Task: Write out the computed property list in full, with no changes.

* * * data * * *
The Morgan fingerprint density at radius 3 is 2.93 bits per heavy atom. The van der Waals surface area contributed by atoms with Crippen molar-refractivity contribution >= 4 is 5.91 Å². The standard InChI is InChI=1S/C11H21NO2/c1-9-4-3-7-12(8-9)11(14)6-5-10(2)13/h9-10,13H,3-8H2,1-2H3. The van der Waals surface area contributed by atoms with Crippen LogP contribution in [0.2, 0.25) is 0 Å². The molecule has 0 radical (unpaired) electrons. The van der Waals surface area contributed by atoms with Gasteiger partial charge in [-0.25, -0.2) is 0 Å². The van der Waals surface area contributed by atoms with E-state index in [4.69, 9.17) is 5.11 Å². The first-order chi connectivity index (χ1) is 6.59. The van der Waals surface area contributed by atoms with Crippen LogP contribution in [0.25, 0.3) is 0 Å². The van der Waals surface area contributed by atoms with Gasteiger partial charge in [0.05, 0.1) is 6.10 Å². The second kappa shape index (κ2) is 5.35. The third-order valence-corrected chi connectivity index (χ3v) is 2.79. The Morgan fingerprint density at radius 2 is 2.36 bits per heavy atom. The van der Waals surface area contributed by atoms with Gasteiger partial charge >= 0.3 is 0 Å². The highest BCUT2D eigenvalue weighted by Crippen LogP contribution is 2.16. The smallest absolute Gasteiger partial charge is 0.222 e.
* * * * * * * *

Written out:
The Morgan fingerprint density at radius 3 is 2.93 bits per heavy atom. The van der Waals surface area contributed by atoms with Crippen molar-refractivity contribution >= 4 is 5.91 Å². The standard InChI is InChI=1S/C11H21NO2/c1-9-4-3-7-12(8-9)11(14)6-5-10(2)13/h9-10,13H,3-8H2,1-2H3. The van der Waals surface area contributed by atoms with Crippen LogP contribution in [0.2, 0.25) is 0 Å². The molecule has 0 radical (unpaired) electrons. The van der Waals surface area contributed by atoms with Gasteiger partial charge in [-0.25, -0.2) is 0 Å². The van der Waals surface area contributed by atoms with E-state index in [4.69, 9.17) is 5.11 Å². The first-order chi connectivity index (χ1) is 6.59. The van der Waals surface area contributed by atoms with Crippen LogP contribution in [0.25, 0.3) is 0 Å². The van der Waals surface area contributed by atoms with Gasteiger partial charge in [0.05, 0.1) is 6.10 Å². The second kappa shape index (κ2) is 5.35. The third-order valence-corrected chi connectivity index (χ3v) is 2.79. The Morgan fingerprint density at radius 2 is 2.36 bits per heavy atom. The van der Waals surface area contributed by atoms with Gasteiger partial charge >= 0.3 is 0 Å². The highest BCUT2D eigenvalue weighted by Crippen LogP contribution is 2.16. The smallest absolute Gasteiger partial charge is 0.222 e.